Modular data centers normally come in two types of form factors. The more common type, stated as containerized data centers or portable modular data centers, fits data center equipment (compute/servers, storage and networking equipment) into a standard shipping container, which is then transported to a preferred location. Modular or containerized data center architecture typically built with their private cooling and chilling systems. Cisco makes an example of these type of data centers, called the Cisco Containerized Data Center.
Another practice of modular data center fits data center equipment into a capacity consists of prefabricated components that can be quickly constructed on a site and added to as capacity or additional capacity is required. For example, HP’s modular data center architecture is formed with sheet metal components that are shaped into four data center halls linked by a central operating building.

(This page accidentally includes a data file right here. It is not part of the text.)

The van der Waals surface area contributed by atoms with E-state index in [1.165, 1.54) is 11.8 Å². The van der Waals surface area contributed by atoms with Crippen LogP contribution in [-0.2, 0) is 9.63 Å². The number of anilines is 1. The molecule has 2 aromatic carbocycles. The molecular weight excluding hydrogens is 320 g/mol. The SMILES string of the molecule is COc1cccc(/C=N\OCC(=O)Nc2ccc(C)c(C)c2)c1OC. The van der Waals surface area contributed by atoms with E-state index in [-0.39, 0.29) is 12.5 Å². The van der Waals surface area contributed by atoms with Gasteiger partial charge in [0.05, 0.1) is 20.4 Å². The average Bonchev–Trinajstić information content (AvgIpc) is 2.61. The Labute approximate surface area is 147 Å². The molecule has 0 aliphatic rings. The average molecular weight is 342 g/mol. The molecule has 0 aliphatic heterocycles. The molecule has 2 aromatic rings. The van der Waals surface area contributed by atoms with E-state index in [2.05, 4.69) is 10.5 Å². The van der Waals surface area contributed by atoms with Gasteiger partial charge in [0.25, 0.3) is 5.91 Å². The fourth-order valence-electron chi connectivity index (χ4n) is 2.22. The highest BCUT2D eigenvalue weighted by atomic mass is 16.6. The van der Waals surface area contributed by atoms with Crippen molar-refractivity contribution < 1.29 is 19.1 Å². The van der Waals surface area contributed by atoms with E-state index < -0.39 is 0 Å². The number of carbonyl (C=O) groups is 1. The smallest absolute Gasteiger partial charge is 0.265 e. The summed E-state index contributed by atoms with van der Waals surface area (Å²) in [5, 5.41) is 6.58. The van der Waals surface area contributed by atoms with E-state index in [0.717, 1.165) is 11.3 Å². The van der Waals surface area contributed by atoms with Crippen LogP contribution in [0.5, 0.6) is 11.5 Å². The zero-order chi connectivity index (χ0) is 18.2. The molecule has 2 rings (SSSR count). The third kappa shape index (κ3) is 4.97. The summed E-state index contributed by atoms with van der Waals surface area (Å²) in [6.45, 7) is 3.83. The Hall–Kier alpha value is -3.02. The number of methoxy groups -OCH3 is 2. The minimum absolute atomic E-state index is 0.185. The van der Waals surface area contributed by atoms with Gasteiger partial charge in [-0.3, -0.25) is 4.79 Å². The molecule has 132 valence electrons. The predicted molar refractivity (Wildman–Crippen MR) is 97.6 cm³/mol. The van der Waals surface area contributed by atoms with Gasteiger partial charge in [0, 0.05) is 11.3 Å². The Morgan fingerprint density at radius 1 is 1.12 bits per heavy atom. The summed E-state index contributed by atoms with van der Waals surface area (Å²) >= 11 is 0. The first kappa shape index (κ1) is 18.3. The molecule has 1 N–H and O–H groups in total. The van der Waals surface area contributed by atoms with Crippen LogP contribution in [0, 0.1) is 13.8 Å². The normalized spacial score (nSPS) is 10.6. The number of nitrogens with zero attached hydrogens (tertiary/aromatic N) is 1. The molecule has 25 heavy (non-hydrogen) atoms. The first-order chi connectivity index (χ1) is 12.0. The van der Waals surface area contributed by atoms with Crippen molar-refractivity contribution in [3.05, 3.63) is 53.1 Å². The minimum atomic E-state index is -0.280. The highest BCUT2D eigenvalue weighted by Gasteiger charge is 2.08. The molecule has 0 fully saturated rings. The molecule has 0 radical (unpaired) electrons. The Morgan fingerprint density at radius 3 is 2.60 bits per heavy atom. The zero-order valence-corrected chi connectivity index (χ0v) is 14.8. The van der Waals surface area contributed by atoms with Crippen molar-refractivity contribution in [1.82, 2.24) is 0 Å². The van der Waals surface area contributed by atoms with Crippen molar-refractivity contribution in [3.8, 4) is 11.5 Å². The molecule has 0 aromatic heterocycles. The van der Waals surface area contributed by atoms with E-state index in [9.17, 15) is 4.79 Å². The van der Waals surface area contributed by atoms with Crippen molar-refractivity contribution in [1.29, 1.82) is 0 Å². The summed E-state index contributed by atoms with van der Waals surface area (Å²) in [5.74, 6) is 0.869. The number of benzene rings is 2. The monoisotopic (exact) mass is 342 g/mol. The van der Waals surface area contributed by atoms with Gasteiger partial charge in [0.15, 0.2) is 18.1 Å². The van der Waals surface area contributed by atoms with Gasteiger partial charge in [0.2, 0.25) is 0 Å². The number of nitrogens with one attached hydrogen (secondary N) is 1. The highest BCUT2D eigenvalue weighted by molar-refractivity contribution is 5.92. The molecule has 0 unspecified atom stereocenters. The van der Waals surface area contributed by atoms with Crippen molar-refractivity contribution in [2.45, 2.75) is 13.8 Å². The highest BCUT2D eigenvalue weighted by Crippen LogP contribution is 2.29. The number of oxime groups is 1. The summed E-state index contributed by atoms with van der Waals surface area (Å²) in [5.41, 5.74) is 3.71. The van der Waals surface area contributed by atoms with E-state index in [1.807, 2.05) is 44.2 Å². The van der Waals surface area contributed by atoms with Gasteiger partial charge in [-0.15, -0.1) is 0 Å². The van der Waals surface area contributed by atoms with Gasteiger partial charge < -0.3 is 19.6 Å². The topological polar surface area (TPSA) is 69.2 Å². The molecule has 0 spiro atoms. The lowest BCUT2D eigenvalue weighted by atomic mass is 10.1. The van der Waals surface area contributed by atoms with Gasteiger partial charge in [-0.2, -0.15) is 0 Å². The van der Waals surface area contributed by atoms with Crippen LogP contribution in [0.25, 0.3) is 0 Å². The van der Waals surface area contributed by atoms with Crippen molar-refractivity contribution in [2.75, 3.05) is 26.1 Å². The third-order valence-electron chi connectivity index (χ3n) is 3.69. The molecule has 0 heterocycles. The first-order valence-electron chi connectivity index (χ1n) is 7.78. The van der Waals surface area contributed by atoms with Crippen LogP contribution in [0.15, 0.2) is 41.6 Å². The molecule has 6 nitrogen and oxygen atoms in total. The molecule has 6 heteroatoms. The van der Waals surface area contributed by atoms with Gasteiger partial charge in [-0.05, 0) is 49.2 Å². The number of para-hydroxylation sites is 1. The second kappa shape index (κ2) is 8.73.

3. Cloud Data Center
Cloud computing or cloud data center ensures more power, safer data, and easier access to the information and data and tools required for success in any business or organization. Cloud provides a comprehensive array of IT infrastructure and services for migrating smooth and cost-effective into the era of cloud computing — end-to-end solutions that ensure efficiency, agility and honesty for your users, data, and applications.
Cloud Computing offers a range of cost-effective, well-organized, and flexible cloud data center solutions. These powerful cloud solutions are constructed upon demonstrated core technologies with an open design that integrates software products and high-performance hardware:
- Virtualization of compute, storage, and networking resources
- Software-Defined Networking (SDN) competencies
- Cloud management tools for unified resource operation, automation, management, and maintenance
- Service and business continuity with disaster recovery and prevention
The Future of Cloud Computing